Writing 160.002 - DIY Writing and Making

Do-it-yourself (DIY) culture values sustainability, community, expressiveness, and fighting to operate outside of oppressive systems. DIY includes many communities of practice--like grassroots social activists, riot grrls, and pirate radio operators--who compose (i.e., create, make, produce) to exercise DIY values. Some DIY multimodal compositions include music, performance art, experimental film, fashion, and zines. 

In this course, we will explore DIY culture and its discourses (i.e., communication) as a framework from which you will respond and create your own multimodal compositions. One aim of the course is for you to consider the contexts from which multimodal compositions emerge--e.g., what event is a DIY composer reacting to when they create a text, who is their audience, what is their purpose, and what media do they use in light of these contexts? You will create and engage with multimodal texts that are print and digital, so we will reckon with what DIY culture means when we use various tools (e.g., copy machines, free design software, and pen and paper) to create texts within a university context, thus challenging some DIY principles.

Writing 160.003 and 160.004 - Translation and Adaptation

This small seminar emphasizes individualized instruction and gives students practice communicating in a variety of social situations and media, as well as opportunities to explore their own interests and ambitions as writers. Students will improve their ability to understand various modalities and compose in a variety of media.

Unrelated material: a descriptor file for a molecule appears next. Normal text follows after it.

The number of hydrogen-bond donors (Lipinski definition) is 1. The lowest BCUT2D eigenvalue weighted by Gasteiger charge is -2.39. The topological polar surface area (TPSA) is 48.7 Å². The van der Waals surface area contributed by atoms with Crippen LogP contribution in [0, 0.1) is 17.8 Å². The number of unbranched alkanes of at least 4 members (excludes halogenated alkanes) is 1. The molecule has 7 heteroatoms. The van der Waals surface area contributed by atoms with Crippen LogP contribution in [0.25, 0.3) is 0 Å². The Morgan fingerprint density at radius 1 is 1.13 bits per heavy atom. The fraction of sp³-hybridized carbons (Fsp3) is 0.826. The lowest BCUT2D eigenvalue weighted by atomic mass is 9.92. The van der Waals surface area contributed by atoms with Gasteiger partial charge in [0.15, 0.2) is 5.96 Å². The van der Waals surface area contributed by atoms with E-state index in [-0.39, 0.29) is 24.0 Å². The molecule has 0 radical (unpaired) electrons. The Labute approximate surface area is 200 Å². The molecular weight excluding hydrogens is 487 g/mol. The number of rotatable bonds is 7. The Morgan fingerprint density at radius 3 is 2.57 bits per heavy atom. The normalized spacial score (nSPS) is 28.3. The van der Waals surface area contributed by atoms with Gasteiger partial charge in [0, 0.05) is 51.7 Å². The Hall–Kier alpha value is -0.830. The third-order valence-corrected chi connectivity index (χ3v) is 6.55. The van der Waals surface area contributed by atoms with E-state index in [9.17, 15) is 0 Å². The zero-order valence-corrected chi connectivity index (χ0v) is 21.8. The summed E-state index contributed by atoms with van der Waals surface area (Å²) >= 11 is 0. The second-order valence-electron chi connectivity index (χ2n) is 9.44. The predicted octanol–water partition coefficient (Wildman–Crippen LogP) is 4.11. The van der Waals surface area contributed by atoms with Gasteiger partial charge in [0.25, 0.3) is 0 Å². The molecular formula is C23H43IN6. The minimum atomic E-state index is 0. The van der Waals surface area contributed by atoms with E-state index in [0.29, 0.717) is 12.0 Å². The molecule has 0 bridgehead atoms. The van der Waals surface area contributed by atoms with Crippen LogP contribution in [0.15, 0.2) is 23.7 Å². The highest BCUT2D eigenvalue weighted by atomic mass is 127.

Previous Topics

Artful Politics

What do Trevor Noah, Grace Lee Boggs, Beyoncé, and Diego Rivera all have in common? They bring together art and politics to hone their message and get their audience thinking. Is all art at some level political? Does politics need art? How do artists organize for social justice? Is there an art to political engagement? And what about our own artistic production or political action? These are some of the questions we will ask in this section of writing 160.

Writing 160 fulfills the first-year writing requirement. It provides opportunities to practice composing in a variety of modes that will serve you well in college and beyond in your writing and critical thinking. In this section, we will look at the art of politics and the politics of art – through attending performances (such as Trevor Noah’s UMS performance “Back to Abnormal” on Friday, September 16), visiting the UM Museum of Art, and possibly taking a field trip to the Detroit Institute of Arts to visit the Diego Rivera “Detroit Industry” murals. We will also engage contemporary music, political speeches and posters, late-night comedy shows, and more, as we tease out the complex interactions of politics and art.

This course takes an anti-racist, intersectional approach to the materials we will study and the compositions you will produce, inviting you to bring all of the dimensions of your artistic and/or political commitments into our class. You will compose a manifesto, research and write about a political topic of your choosing, and create a Trevor Noah/Steven Colbert/John Oliver-type news segment. You will also get to know your class colleagues well in group labs and workshops, and you will meet with me regularly for individual meetings about your work and ideas.

Adaptations and Transformations